Unit testing often involves a lot of tedious, repetitive work that takes a lot of your time that could be spent on something more meaningful and fun (like adding actual functionality to your code).
On the other side, the value of writing unit tests is often hard to grasp. As a good developer, you (obviously) don’t write bugs, so why test at all?
However, before you check in your code changes, you still want to have a good feeling of not having crashed the whole system (you also don’t want to find out that you actually did after pushing). Put still, you have to find the sweet spot where effort for unit testing pays off as much as possible.
So the one rule to be better at unit testing is:
Be more efficient!
Efficiency means that you want to increase your outputs while decreasing your inputs.
Applied to better unit testing, this means that you want to
1. maximize the benefit of your unit tests, while
2. minimizing the effort for writing, executing and maintaining your tests.
This sounds very generic, so far. So let’s dig into those two sides, and see what you can do to address them in order to do better unit testing.
1. Gain as much value as possible from each unit test
In my experience, there are three aspects of unit tests that are usually neglected. By using them in your projects, you can 10x the value of every single unit test your write.
Maximize learnings from test execution
Most people think that the sole purpose of running a test is to find bugs in their implementation. However, there are various things that you can learn about your system just from executing your test cases. You can read more about this in the following post: “5 things you can learn from executing your test cases”.
Use evaluation metrics on your test cases
By going beyond pass/fail of your unit tests, you can also increase the value of every single unit test to your project.
With metrics such as code coverage or mutation scores, you can learn how much of your system is already tested, and more importantly: how much bugs are potentially detected by each unit test.
With this information, you can optimize your testing strategy (where do you need more unit tests? Which tests can be ignored/deleted?) to maximize the gained value.
The various purposes of a single unit test
Besides running a test, and learning about the tested system from it, there are quite some other areas in which your test case provides value.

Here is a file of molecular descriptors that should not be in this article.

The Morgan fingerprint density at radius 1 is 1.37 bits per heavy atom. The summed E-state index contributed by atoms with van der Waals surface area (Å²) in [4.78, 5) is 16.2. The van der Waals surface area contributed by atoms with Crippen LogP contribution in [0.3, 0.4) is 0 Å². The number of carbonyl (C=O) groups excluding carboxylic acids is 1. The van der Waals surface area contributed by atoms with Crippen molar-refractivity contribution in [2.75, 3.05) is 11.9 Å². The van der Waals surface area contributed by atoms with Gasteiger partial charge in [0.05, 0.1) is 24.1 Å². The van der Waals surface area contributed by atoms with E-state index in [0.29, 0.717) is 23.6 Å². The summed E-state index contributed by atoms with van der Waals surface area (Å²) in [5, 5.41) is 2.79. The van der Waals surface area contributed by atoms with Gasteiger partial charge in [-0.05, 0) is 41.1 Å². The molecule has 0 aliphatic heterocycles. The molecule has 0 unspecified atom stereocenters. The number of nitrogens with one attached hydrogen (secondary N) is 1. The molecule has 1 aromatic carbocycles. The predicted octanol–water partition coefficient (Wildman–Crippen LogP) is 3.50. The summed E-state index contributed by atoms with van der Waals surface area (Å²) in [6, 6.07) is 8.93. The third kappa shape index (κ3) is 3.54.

You can use it for documenting your code.
But you can also use it before writing any code to think about and specify what you actually want to do, and which conditions your system must satisfy (this is what TDD essentially does).
2. Minimize effort for (i) creation, (ii) execution, and (ii) maintenance of your unit tests
By doing unit testing wrong, most people create a lot of effort that is actually not needed. In the following, I summarize the top 4 actions you have to take to minimize your effort for unit testing.
Use the right methods
Defining the right unit tests can be very difficult.
However, there are two methods that help you save about 80 % of your overall effort when it comes to unit testing.
- With Equivalence Class Partitioning, you can define groups of input data that should trigger the same execution path within your system. This implies that it should be sufficient to implement only one test case for each equivalence class to cover the whole group of input data.
- And with Boundary Value Analysis, you can derive the most efficient test cases from your equivalence classes.
When requirements are specified to a sufficient extend, you can even generate your test cases automatically from this definition.
The golden rule here is that specifying requirements should (obviously) be less work than writing the code for the unit tests in the first place. Writing test cases, but with a different syntax, and then generating your NUnit/XUnit/MS-Test syntax from it, actually has no real value at all.
Again, Equivalence Class Partitioning is a perfect fit here.
Use a visual interface to manage your tests
Whether you generate your tests automatically from e.g. equivalence class definitions, or you choose to implement each test case by hand, you should rely on maximum tool support when it comes to managing your unit tests. With visual interfaces, modern testing tools allow maximum usability when it comes to navigating, understanding, and maintaining your test cases on the long run.
Automate test execution
Of course, writing and maintaining test cases takes most effort when it comes to unit testing. However, the execution of test cases is a part that also takes time that could be spent otherwise, and can be automated quite easily. By automatically triggering test execution before every code commits (as part of your Coninuous Integration Build), you (i) have to force yourself to always keep your unit tests up-to-date, and most importantly, (ii) you gain maximum insights into effects of your code changes, within a click of a button (I’m talking about the “commit”-button, which you would have clicked, anyways).
By setting up a regular test run that is triggered automatically at specific times (as part of your “Nightly Build”), you can automate this even further – no need to click anything, but have the test results executed on your current code version prepared for you when you turn on your laptop in the morning.
In this post, you learned about several particular techniques that you can use for maximizing your efficiency, in order to do better unit testing.
What is your opinion about these techniques?
Do you have particular experiences that you want to share?
Let me know in the comments section below!